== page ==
Elizabeth Young Mar. 30, 2013, 7:29am

NEW ORLEANS – A Texas prisoner has won the right to file a federal habeas corpus petition after a district court dismissed his application as time-barred.

The U.S. Court of Appeals for the Fifth District on March 5 reversed a lower court ruling and remanded the case for further proceedings. The prisoner, Kenneth Richards, was convicted of possessing a cell phone while an inmate of a correctional facility and sentenced to 25 years in prison. His subsequent appeal failed and his conviction became final on Nov. 17, 2009, at the end of the 90-day window for filing a petition for certiorari. He then sough state post-conviction relief and mailed his petition from prison Oct. 12, 2010. The petition was received by the Texas Court of Criminal Appeals 37 days later, and the court eventually denied Richards relief.

Richards next step was to mail an application to the federal district court on Feb. 11, 2011. Rick Thaler, the director of the Texas Department of Criminal Justice, Correctional Institutions Division, moved for a summary judgment on the grounds that the appeal was untimely.

The principle dispute between Richards and Taylor was whether Richards filed his state post-conviction petition before the one-year statutory deadline for filing a federal application expired. A prisoner in state custody has one year to to apply for a writ of habeas corpus in federal court.

Richards maintained that he filed the petition the day he put in in the prison mail system, on Oct. 12, 2010. Thaler argued that the petition was filed the day it was stamped as received by the court, 37 days later on Nov. 18.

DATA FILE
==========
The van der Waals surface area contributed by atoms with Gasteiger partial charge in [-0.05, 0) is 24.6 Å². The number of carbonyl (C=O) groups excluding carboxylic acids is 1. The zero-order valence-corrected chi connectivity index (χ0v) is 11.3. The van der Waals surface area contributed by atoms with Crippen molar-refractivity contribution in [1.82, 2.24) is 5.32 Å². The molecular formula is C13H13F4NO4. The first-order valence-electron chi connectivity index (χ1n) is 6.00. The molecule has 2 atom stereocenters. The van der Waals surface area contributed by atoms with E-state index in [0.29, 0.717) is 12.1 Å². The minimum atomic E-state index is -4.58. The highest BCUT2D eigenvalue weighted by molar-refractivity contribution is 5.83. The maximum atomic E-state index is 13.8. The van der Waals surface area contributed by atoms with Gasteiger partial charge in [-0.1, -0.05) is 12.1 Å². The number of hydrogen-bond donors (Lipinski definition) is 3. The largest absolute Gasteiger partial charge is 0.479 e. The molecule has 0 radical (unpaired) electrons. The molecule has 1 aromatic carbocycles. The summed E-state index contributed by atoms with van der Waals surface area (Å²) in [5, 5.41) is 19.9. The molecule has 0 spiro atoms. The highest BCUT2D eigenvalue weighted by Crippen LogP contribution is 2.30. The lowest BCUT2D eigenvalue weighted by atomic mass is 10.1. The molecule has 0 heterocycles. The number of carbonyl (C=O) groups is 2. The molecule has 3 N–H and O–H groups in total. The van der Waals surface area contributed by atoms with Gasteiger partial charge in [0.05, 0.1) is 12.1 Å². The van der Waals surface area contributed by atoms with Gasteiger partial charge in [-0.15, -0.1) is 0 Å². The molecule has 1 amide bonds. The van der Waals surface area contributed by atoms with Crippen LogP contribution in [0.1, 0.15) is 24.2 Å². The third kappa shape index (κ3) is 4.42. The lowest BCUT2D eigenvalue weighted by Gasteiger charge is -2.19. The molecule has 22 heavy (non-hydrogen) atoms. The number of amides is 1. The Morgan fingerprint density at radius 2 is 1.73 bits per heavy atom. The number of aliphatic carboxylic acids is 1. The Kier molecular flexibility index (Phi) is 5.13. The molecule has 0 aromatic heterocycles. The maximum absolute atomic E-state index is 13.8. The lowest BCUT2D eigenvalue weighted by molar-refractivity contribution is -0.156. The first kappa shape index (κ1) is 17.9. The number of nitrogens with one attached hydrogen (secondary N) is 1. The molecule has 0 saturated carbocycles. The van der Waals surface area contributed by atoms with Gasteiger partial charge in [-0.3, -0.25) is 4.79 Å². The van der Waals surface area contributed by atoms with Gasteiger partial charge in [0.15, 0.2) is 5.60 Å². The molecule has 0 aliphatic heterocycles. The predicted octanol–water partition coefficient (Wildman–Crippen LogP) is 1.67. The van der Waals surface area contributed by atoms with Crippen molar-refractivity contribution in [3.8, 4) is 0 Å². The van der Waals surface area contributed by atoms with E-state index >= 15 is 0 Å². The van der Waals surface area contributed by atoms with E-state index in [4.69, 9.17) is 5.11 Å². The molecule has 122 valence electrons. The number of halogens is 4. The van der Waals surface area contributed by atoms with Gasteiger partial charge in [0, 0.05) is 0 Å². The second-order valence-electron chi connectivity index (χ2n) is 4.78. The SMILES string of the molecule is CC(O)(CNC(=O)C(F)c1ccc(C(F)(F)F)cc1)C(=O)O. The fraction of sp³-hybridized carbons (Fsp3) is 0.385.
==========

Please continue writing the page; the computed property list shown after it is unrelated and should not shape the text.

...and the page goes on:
Richards claimed that the dates fall within the one-year filing limitation, and are thus timely. The difference in Thaler’s date would mean that Richards missed the deadline. The district court agreed with Thaler that the petition was filed on Nov. 18 and that Richards had missed the resulting deadline.

Circuit Judge Emilio M. Garza, writing the opinion on behalf of himself and Circuit Judges E. Grady Jolly and Priscilla Owen, found that Richards did in fact meet the deadline.

The opinion states that the case comes down to the “prison mailbox rule.” This rule says that pleadings of pro se inmates are considered filed at the time they are delivered to prison authorities because “such prisoners cannot take the steps other litigants can take to monitor the processing of their notices of appeal” and that they can never be sure that their notice will be stamped on time. In the past the Texas Supreme Court only applied this rule to civil cases. However in a 2010 case, Campbell v. State, the Texas Court of Criminal Appeals found that the prison mailbox rule applied to criminal cases as well.

This led the court to conclude that “under Texas law the pleadings of pro se inmates, including petitions for state post-conviction relief, are deemed filed at the time they are delivered to prison authorities, not at the time they are stamped by the clerk of the court.”

Case No. 11-20803.

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